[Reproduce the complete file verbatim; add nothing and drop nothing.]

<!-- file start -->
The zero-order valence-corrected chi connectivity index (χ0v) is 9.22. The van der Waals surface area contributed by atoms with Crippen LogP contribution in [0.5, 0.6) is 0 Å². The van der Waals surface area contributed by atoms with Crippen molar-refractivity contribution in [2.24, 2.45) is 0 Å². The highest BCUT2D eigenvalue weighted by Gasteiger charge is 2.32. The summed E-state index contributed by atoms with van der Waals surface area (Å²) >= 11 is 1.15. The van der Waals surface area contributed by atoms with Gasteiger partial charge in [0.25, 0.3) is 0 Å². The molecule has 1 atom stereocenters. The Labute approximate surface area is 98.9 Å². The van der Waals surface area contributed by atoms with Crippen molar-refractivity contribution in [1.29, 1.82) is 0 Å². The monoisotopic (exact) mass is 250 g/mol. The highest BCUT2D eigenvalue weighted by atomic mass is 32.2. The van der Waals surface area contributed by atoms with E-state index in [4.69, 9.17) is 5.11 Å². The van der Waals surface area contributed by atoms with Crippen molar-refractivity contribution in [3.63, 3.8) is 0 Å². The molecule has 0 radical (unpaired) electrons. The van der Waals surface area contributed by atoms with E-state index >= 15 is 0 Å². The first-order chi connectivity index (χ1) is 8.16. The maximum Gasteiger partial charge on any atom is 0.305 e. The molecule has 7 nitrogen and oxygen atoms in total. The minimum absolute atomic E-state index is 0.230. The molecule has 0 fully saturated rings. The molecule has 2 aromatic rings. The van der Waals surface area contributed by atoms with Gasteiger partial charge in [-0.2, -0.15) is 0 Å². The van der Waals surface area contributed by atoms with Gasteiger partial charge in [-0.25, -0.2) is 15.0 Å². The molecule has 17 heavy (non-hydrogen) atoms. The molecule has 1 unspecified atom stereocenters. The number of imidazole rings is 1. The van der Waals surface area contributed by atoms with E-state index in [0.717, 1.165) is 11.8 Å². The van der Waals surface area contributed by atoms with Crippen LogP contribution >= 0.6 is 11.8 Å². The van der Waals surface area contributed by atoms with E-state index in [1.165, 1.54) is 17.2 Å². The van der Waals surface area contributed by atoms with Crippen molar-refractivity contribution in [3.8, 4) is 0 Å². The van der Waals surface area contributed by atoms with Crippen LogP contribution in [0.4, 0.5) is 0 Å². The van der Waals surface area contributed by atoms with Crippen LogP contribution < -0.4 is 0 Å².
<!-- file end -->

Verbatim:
The zero-order valence-corrected chi connectivity index (χ0v) is 9.22. The van der Waals surface area contributed by atoms with Crippen LogP contribution in [0.5, 0.6) is 0 Å². The van der Waals surface area contributed by atoms with Crippen molar-refractivity contribution in [2.24, 2.45) is 0 Å². The highest BCUT2D eigenvalue weighted by Gasteiger charge is 2.32. The summed E-state index contributed by atoms with van der Waals surface area (Å²) >= 11 is 1.15. The van der Waals surface area contributed by atoms with Gasteiger partial charge in [0.25, 0.3) is 0 Å². The molecule has 1 atom stereocenters. The Labute approximate surface area is 98.9 Å². The van der Waals surface area contributed by atoms with Crippen molar-refractivity contribution in [1.29, 1.82) is 0 Å². The monoisotopic (exact) mass is 250 g/mol. The highest BCUT2D eigenvalue weighted by atomic mass is 32.2. The van der Waals surface area contributed by atoms with E-state index in [4.69, 9.17) is 5.11 Å². The van der Waals surface area contributed by atoms with Crippen molar-refractivity contribution in [3.63, 3.8) is 0 Å². The molecule has 0 radical (unpaired) electrons. The van der Waals surface area contributed by atoms with E-state index >= 15 is 0 Å². The first-order chi connectivity index (χ1) is 8.16. The maximum Gasteiger partial charge on any atom is 0.305 e. The molecule has 7 nitrogen and oxygen atoms in total. The minimum absolute atomic E-state index is 0.230. The molecule has 0 fully saturated rings. The molecule has 2 aromatic rings. The van der Waals surface area contributed by atoms with Gasteiger partial charge in [-0.2, -0.15) is 0 Å². The van der Waals surface area contributed by atoms with Gasteiger partial charge in [-0.25, -0.2) is 15.0 Å². The molecule has 17 heavy (non-hydrogen) atoms. The molecule has 1 unspecified atom stereocenters. The number of imidazole rings is 1. The van der Waals surface area contributed by atoms with E-state index in [0.717, 1.165) is 11.8 Å². The van der Waals surface area contributed by atoms with Crippen LogP contribution >= 0.6 is 11.8 Å². The van der Waals surface area contributed by atoms with E-state index in [1.165, 1.54) is 17.2 Å². The van der Waals surface area contributed by atoms with Crippen molar-refractivity contribution in [3.8, 4) is 0 Å². The van der Waals surface area contributed by atoms with Crippen LogP contribution in [0.4, 0.5) is 0 Å². The van der Waals surface area contributed by atoms with Crippen LogP contribution < -0.4 is 0 Å².